图书馆订阅: Guest
Begell Digital Portal Begell 数字图书馆 电子图书 期刊 参考文献及会议录 研究收集
器官移植长期效应期刊
SJR: 0.145 SNIP: 0.491 CiteScore™: 0.89

ISSN 打印: 1050-6934
ISSN 在线: 1940-4379

器官移植长期效应期刊

DOI: 10.1615/JLongTermEffMedImplants.2020035597
pages 125-129

Comparison of Biomechanical Properties of a Synthetic L3-S1 Spine Model and Cadaveric Human Samples

Anita Vijapura
Department of Orthopaedic Surgery, University of Miami, Miami, FL
David N. Kaimrajh
Max Biedermann Institute for Biomechanics at Mount Sinai, Miami Beach, FL
Edward L. Milne
Max Biedermann Institute for Biomechanics at Mount Sinai, Miami Beach, FL
Loren L. Latta
Max Biedermann Institute for Biomechanics, Mount Sinai Medical Center, Miami Beach, FL; Department of Mechanical Engineering, University of Miami, Coral Gables, FL; Department of Orthopaedics, University of Miami, Miami, FL
Francesco Travascio
Department of Orthopaedic Surgery, University of Miami, Miami, FL; Max Biedermann Institute for Biomechanics at Mount Sinai, Miami Beach, FL; Department of Mechanical and Aerospace Engineering, University of Miami, Coral Gables, FL

ABSTRACT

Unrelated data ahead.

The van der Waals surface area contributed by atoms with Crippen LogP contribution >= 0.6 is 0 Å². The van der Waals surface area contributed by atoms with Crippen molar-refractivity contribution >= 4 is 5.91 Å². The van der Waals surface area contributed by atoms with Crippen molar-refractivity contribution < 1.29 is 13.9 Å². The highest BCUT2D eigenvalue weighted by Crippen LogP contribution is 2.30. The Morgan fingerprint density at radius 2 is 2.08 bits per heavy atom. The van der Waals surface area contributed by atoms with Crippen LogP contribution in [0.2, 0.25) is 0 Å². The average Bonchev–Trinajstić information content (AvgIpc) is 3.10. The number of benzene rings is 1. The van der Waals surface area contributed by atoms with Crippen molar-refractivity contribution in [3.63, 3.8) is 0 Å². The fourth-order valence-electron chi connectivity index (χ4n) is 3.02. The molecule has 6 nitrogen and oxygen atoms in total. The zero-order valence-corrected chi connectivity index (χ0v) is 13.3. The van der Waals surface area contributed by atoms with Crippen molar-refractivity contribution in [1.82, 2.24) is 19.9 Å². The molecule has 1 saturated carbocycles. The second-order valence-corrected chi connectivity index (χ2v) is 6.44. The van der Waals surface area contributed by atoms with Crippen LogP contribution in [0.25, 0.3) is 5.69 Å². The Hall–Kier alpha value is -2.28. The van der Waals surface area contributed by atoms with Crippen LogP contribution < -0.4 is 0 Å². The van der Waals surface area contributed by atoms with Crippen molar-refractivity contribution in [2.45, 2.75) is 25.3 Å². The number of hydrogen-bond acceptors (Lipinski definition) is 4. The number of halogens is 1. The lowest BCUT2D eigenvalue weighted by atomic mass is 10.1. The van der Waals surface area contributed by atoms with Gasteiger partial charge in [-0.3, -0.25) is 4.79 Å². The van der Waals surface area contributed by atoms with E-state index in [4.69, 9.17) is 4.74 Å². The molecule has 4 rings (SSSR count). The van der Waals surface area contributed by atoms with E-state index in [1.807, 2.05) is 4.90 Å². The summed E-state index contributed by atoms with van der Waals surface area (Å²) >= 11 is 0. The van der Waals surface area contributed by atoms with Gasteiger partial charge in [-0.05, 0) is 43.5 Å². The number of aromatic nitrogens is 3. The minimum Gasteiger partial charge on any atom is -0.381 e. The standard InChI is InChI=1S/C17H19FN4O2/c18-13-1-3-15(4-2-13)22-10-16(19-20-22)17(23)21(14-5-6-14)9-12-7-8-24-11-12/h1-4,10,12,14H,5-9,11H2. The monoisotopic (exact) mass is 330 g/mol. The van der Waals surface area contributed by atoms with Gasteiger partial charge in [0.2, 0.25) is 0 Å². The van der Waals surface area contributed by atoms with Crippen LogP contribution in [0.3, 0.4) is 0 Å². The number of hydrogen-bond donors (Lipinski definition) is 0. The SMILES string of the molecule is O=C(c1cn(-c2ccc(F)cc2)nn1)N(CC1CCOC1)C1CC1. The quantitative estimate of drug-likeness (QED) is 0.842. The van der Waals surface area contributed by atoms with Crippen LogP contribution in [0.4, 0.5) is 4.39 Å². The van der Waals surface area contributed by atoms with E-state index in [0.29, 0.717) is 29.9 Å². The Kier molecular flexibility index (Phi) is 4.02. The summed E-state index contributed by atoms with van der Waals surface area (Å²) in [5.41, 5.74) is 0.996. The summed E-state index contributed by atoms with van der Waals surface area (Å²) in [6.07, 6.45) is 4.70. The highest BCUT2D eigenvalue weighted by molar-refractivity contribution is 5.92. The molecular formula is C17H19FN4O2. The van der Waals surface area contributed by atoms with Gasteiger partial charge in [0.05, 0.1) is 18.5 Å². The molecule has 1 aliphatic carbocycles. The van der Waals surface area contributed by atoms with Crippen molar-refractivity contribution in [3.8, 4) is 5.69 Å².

Human cadavers currently represent the gold standard for spine biomechanical testing, but limitations such as costs, storage, handling, and high interspecimen variance motivate the development of alternatives. A commercially available synthetic surrogate for the human spine, the Sawbones spine model (SBSM), has been developed. The equivalence of SBSM to a human cadaver in terms of biomechanical behavior has not been fully assessed. The objective of this study is to compare the biomechanics of a lumbar tract of SBSM to that of a cadaver under physiologically relevant mechanical loads. An L3-S1 SBSM and 39 comparable human cadaver lumbar spine tracts were used. Each sample was loaded in pure flexion-extension or torsion. Gravity and follower loads were also included. The movement of each vertebral body was tracked via motion capture. The range of motion (ROM) of each spine segment was recorded, as well as the overall stiffness of each L3-S1 sample. The ROM of SBSM L3-L4 was larger than that found in cadavers in flexion-extension and torsion. For the other spine levels, the ROMs of SBSM were within one standard deviation from the mean values measured in cadavers. The values of structural stiffness for L3-S1 of SBSM were comparable to those of cadaveric specimens for both flexion and torsion. In extension, SBSM was more compliant than cadavers. In conclusion, most of the biomechanical properties of an L3-S1 SBSM model were comparable to those of human cadaveric specimens, supporting the use of this synthetic surrogate for testing applications.